Tuesday, 1 January 2019

2018 Bivy a Month retrospective

Having missed out on getting a full twelve months' worth of bivvies for the last couple of years, in each case just a month was missed, we determined to give the Bivy-a-month challenge a proper shot.


Another BB "do", this time the winter event. We'd got to the cafe at Bwlch y Sarnau and were wondering where to kip. I thought I'd better put a jacket on and noticed some old farm buildings so ended up with a four star bivy! Plenty of room to get us and the bikes inside out of the wind and rain. Turns out that the whole farm was up for sale for redevelopment so maybe not an option in future.


A last minute grab this one. Decided to keep it very local so headed up the hill behind us, me on the fat bike, Cath on her plus wheeled Stooge. Cath rejected my first choice - locally known as "murder wood" after the body of a lady of ill repute was found there in the 1970s - no idea why she didn't fancy stopping there. So we carried on and made our way to close to the top of the hill. For a hill in the Pennines it's actually quite prominent and separate from the rest of the chain so it's pretty exposed. However, there's some old, shallow, quarry pits here, I'd used them for a bivy a couple of years ago when Cath was away skiing. The same spot I'd used before was out of the wind so up with the tarp.

It was only when we'd got bedded down and turned out the torches that we realised how bright the moon was (full moon in a couple of days) and with all the lying snow the whole area everything was well lit up. The main problem was that the pitch was on a very slight slope so we'd slowly slide out of the tarp! According to my thermometer it got to -7C while Cath's reckoned it was -8C, whatever, it was pretty nippy.

We were up at 0620 and packed away just as the first snow flurry hit. A bit of cheeky riding along the Pennine Way and then back home for 0730. Sorry no pics for this one.

March  & April 

We left it until even later than February but after work kiboshed getting away on Good Friday we headed up to do some riding based on the Wild About Argyll Trails. We set off from Arrochar on Saturday afternoon and ended up on a hillside above Loch Eck. We discovered during the night that silnylon bivy bags are very slippery and pitching up on even a slight slope has unintended consequences It was pretty cold, about -3C but that was March done. 3/3.

Sunday we continued and by the time we got to Tarbert on the Mull of Kintyre (cue McCartneys, Denny Lane and a band of pipers wandering along the beach) we decided to cut the route short and headed up the road to rejoin the return at Furnace. By this time it was a bit late so we bivvied on a flat spot overlooking the sea. 4/4.

Got back to the car just under 48hrs after leaving. Didn't have any rain or other precipitation so a good choice.


We did our first Welsh Ride Thing and so got two bivvies for the price of one. The weather was brilliant all weekend. The first bivy was above Brithdir near Dolgellau whilst the second was on the shores of Llyn Vyrnwy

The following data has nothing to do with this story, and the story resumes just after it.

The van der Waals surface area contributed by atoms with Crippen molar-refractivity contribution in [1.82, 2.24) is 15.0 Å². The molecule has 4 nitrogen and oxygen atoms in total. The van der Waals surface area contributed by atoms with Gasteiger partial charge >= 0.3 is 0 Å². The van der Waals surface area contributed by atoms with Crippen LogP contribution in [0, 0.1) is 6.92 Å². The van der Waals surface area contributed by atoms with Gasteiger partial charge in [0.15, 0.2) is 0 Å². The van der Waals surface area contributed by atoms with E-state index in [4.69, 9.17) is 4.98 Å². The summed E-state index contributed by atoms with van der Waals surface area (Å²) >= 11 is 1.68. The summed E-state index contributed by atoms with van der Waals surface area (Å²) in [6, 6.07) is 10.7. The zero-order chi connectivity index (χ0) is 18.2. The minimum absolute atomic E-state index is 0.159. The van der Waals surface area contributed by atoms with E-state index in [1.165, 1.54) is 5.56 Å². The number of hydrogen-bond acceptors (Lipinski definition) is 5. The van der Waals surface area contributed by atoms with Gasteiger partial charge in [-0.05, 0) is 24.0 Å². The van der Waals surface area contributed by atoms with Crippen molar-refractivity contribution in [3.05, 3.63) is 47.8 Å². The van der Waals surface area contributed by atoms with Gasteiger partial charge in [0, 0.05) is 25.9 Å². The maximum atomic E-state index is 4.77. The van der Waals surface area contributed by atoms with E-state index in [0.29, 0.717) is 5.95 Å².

We went for a rather warm ride up to the north west part of the Dales. We followed the Pennine Bridleway but with a few short cuts. After a nice meal in The Moorcock Inn we ended up bivvying close to the Water Cut sculpture near the north end of the PBW with Wild Boar Fell across the other side of the valley as a backdrop.

The following morning we rode the very northern bit of the PBW over the shoulder of Wild Boar Fell before heading back home via Sedbergh, Ribblehead and Malham.


We went for a rather long ride this time, basically the Leeds-Liverpool canal to Wigan, the Bridgewater canal to join up with the Trans Pennine Trail then NCN 67 to Leeds before rejoining the LL canal to get back home.

We bivvied in Longdendale on the old railway line that once used the Woodhead tunnels.

We rose early, everything was bone dry - no condensation or ground damp. By the time we'd ridden the 6km to the tunnel entrances it was drizzling so good timing.

August: The French Divide.

September: A midweek strike.

I rode over to Cath's work (having forgotten that she finished at 1700 not 1730 ) then we set off up through the woods and on to the moor

I had thought of bivvying up on the top of the moor but it was very busy with a group of twenty or so mountain bikers going the other way then a group of fell runners then it looked like a pair of trails bikers were heading along the track! It was also a bit early and actually blowing a bit of a gale so we carried on.

We headed up from Hetton and found an old quarry working that was sheltered and had some flat spots to put up the tent. This was our first BAM using a tent, it's new and Cath wanted another night out in it. Anyway, I found another use for the Schnozzle bag - as a diffuser over an Exposure Joystick. Cue stereotypical nighttime shot of a lit tent ...

It rained through the night which wasn't forecast and it was a bit dreich in the morning. A quick pack up then it was down towards Threshfield, Cath headed to work while I headed home.


Another getting to the end of the month and what shall we do job. Cold northerlies meant somewhere sheltered. We e eventually settled on top of the local hill! This was the same spot as for the February bivy.